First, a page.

Cleveland, OH

Obese COVID-19 survivors at risk of long-term complications, study finds

Paul Krasinic

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CLEVELAND — A study from the Cleveland Clinic, published online in the Journal of Diabetes, Obesity, and Metabolism, reveals that survivors of COVID-19 who have moderate even severe obesity may have a greater risk of having long-term consequences of the disease.

Various studies have linked obesity as a factor for establishing a severe form of COVID-19 that may require intensive care, ventilator support, and hospital admission at the beginning stage of the disease. Obesity, a complicated condition caused by multiple factors, is associated with an increased risk for blood clots, cardiovascular disease, and lung conditions.

Obesity reduces the immune system and generates a chronic inflammatory state. Those conditions can lead to less than favorable results after infection with SARS-CoV-2, the primary cause of COVID-19.

“To our knowledge, this current study for the first time suggests that patients with moderate to severe obesity are at a greater risk of developing long-term complications of COVID-19 beyond the acute phase,” said the director of Cleveland Clinic’s Bariatric & Metabolic Institute and principal investigator of the research, Ali Aminian, M.D.

In this observational investigation from March 2020 to July 2020 with follow-up until January 2021, researchers used an enrollment of patients who tested positive for SARS-CoV-2 infection within the Cleveland Clinic health system.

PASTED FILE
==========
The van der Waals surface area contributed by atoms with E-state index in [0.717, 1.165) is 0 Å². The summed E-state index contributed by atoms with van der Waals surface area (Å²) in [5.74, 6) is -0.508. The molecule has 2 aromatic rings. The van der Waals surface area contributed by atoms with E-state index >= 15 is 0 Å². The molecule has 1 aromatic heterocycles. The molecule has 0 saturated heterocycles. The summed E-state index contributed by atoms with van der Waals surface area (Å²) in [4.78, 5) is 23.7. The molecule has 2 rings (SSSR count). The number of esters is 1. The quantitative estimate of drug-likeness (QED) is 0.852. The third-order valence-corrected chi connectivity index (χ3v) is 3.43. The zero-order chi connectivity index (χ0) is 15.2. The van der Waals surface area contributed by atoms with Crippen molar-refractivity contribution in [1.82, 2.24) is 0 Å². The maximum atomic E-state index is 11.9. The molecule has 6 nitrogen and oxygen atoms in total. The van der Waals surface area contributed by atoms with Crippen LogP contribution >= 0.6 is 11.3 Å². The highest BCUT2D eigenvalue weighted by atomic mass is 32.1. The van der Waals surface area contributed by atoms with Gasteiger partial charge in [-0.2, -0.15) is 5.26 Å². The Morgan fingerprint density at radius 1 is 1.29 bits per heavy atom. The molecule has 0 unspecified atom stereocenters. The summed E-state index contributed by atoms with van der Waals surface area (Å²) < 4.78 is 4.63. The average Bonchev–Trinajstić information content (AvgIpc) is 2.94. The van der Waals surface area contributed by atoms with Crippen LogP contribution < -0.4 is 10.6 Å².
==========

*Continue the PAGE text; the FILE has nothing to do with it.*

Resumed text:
Researchers studied three signs of possible long-term consequences of COVID-19: hospital admission, mortality, and need for diagnostic medical tests - that occurred 30 days or later following the first positive test for the virus.

The results were compared and contrasted among five groups of patients based on their body mass index (BMI): someone classified as having a BMI of 30 or higher has obesity. Someone with a BMI below that is considered normal (18.5-24.9) or overweight (25-29.9).

A total of 2,839 patients who survived the acute phase of COVID-19 and did not need ICU admission were added in this study’s final results. The normal BMI group was considered as a benchmark.

The study discovered that a health problem called post-acute sequelae of SARS-CoV-2 infection (PASC) is a pervasive problem in COVID-19 survivors.

Notably, during a 10-month follow-up after the acute phase of COVID-19, 44% of the study participants had required hospital admission, and 1% died. Additionally, results prove that the risk of hospital admission was 28% and 30% higher in patients with moderate and severe obesity than patients with normal BMI, respectively. The need for diagnostic tests to evaluate different medical problems was 25% and 39% higher in patients with moderate and severe obesity than patients with normal BMI.

The need for diagnostic tests to assess cardiac, gastrointestinal, mental, pulmonary, renal, and vascular health problems was also noticeably higher in patients with a BMI of 35 or above compared to patients with normal BMI.

Future studies are planned to verify the results of this study that obesity is a considerable risk factor for the development of PASC and determine the detailed and long-term follow-up that patients with obesity need after infection of SARS-CoV-2.

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